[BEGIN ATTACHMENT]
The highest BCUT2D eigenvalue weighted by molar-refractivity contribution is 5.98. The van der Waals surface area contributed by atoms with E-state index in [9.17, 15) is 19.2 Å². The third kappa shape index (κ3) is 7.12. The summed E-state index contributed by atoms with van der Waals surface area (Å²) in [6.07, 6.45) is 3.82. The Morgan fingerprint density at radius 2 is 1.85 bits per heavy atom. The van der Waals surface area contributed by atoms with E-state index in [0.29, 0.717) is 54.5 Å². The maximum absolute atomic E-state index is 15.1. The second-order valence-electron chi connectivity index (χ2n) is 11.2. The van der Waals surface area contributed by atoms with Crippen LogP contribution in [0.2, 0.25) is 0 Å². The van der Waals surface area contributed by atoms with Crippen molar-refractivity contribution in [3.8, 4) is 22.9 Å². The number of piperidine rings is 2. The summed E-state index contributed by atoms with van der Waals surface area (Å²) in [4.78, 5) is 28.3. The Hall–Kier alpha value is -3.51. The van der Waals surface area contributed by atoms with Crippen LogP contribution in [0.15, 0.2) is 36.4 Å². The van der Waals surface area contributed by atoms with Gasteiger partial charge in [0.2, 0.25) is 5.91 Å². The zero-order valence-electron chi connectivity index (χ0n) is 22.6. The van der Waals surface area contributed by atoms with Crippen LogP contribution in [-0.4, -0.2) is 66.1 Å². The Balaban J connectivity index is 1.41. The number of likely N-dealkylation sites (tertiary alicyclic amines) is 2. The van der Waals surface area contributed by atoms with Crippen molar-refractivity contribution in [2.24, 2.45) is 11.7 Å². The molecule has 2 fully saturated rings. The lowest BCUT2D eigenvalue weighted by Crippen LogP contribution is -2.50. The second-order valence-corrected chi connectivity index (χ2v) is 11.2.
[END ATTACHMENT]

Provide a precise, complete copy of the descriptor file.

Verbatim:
The highest BCUT2D eigenvalue weighted by molar-refractivity contribution is 5.98. The van der Waals surface area contributed by atoms with E-state index in [9.17, 15) is 19.2 Å². The third kappa shape index (κ3) is 7.12. The summed E-state index contributed by atoms with van der Waals surface area (Å²) in [6.07, 6.45) is 3.82. The Morgan fingerprint density at radius 2 is 1.85 bits per heavy atom. The van der Waals surface area contributed by atoms with E-state index in [0.29, 0.717) is 54.5 Å². The maximum absolute atomic E-state index is 15.1. The second-order valence-electron chi connectivity index (χ2n) is 11.2. The van der Waals surface area contributed by atoms with Crippen LogP contribution in [0.2, 0.25) is 0 Å². The van der Waals surface area contributed by atoms with Crippen molar-refractivity contribution in [3.8, 4) is 22.9 Å². The number of piperidine rings is 2. The summed E-state index contributed by atoms with van der Waals surface area (Å²) in [4.78, 5) is 28.3. The Hall–Kier alpha value is -3.51. The van der Waals surface area contributed by atoms with Crippen LogP contribution in [0.15, 0.2) is 36.4 Å². The van der Waals surface area contributed by atoms with Gasteiger partial charge in [0.2, 0.25) is 5.91 Å². The zero-order valence-electron chi connectivity index (χ0n) is 22.6. The van der Waals surface area contributed by atoms with Crippen LogP contribution in [-0.4, -0.2) is 66.1 Å². The Balaban J connectivity index is 1.41. The number of likely N-dealkylation sites (tertiary alicyclic amines) is 2. The van der Waals surface area contributed by atoms with Crippen molar-refractivity contribution in [2.24, 2.45) is 11.7 Å². The molecule has 2 fully saturated rings. The lowest BCUT2D eigenvalue weighted by Crippen LogP contribution is -2.50. The second-order valence-corrected chi connectivity index (χ2v) is 11.2.